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Every Doctor Who holiday special - ranked!

From 'The Christmas Invasion' to 'Eve of the Daleks,' which Doctor Who holiday episode works best?

Doctor Who
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If it’s the holiday season, it’s time for a Doctor Who holiday special — well, except for last year, but there was a lot in the works at that point, as we've seen in the last few weeks. (Almost) every year since 2005, the long-running sci-fi institution has marked the season with a special episode filled with goodwill to all beings and maybe a few monsters as well… but with 17 specials so far, it’s fair to say that not all of them have been winners.

With this in mind, we’ve decided to rank all of the holiday specials to date, from worst to best, to help you program your viewing over the next few days. Of course, all such rankings are subjective and we’re sure that everyone will find something to disagree with in the list below, but, honestly, disagreeing with friends and family is kind of a tradition of the season as well, isn’t it…? (And “worst” doesn’t even mean “bad” per se— we’re not arguing that any of these are objectively bad… well, except for ‘Spyfall Part 1.’ That one is rubbish.)

All of the episodes below are available via BBC iPlayer in the UK, and Max in the US.

17. Spyfall Part 1 (2020)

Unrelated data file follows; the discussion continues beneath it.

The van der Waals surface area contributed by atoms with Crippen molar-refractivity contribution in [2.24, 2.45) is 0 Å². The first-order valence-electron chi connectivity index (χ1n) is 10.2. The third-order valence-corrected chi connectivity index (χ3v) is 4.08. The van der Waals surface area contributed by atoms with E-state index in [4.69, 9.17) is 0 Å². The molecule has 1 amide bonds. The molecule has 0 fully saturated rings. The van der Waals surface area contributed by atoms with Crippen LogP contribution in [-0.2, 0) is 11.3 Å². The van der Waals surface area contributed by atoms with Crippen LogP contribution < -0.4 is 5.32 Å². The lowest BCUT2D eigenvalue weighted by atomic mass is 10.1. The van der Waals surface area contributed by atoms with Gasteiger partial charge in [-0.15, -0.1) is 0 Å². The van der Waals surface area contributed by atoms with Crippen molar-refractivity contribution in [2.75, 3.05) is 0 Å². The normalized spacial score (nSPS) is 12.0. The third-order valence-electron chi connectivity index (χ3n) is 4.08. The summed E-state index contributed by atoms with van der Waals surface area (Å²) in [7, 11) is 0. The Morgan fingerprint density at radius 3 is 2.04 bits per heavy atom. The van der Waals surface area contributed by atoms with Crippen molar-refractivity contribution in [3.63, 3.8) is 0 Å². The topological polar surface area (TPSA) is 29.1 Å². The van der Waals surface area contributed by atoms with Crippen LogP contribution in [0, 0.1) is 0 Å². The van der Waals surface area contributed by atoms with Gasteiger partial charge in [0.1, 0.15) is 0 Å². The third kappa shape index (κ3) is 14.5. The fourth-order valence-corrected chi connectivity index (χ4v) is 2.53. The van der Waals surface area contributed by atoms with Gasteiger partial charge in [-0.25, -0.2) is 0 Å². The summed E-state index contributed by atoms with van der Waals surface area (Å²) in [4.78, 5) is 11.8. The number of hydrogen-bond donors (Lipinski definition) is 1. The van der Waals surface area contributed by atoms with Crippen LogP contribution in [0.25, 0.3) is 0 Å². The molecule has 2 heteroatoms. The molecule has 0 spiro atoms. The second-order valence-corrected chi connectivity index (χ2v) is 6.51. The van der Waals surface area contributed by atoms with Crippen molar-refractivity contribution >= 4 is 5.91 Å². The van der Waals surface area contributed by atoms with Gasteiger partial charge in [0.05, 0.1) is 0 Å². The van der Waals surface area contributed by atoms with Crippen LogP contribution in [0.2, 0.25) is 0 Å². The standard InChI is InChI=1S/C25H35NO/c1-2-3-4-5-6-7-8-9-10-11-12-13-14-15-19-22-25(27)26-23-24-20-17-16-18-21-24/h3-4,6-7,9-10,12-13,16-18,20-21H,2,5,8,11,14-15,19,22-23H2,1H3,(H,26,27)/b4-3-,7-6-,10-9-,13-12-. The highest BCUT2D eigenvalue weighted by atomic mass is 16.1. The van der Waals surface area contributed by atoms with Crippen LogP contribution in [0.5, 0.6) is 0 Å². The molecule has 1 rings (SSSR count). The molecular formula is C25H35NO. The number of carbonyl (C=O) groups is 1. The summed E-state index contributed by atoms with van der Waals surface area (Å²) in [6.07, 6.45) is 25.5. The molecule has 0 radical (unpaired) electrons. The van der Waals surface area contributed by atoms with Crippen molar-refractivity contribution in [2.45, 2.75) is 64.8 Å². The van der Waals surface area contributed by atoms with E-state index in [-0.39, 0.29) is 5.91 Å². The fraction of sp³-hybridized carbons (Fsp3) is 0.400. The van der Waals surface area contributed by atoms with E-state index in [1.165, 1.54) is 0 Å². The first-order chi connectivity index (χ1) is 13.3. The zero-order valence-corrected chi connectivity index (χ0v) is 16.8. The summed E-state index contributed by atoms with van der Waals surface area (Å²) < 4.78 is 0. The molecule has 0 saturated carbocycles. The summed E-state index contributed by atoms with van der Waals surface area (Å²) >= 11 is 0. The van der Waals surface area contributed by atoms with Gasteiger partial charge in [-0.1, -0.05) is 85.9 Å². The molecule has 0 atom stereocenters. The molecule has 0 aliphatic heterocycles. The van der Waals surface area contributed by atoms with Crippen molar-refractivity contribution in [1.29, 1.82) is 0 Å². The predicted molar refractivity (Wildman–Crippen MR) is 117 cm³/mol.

Doctor Who
Image credit: BBC

There’s no easy way to say this, but the 13th Doctor holiday specials are just... lacking in general. There’s at least one external reason for this — for this Doctor’s era, the shows were New Year’s Day episodes, not Christmas episodes — but in general, they suffer from a self-seriousness and a lack of festivity that makes them significantly less fun to watch than the other Doctors’ specials. Jodie Whittaker really deserved better.

Worst of all is 2020’s Spyfall Part 1, which wasn’t even a stand-alone special, but the first episode of a season - and as such not even a complete story. Sure, there’s a new Master to enjoy, but… this really isn’t what we come to the holiday specials for.

16. Revolution of the Daleks (2021)

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Also not what we come to the holiday specials for is this ultimately downbeat story that features the Doctor committing a bunch of murders by trapping the Daleks in a TARDIS that’s about to disappear into nothingness. Ho ho ho…?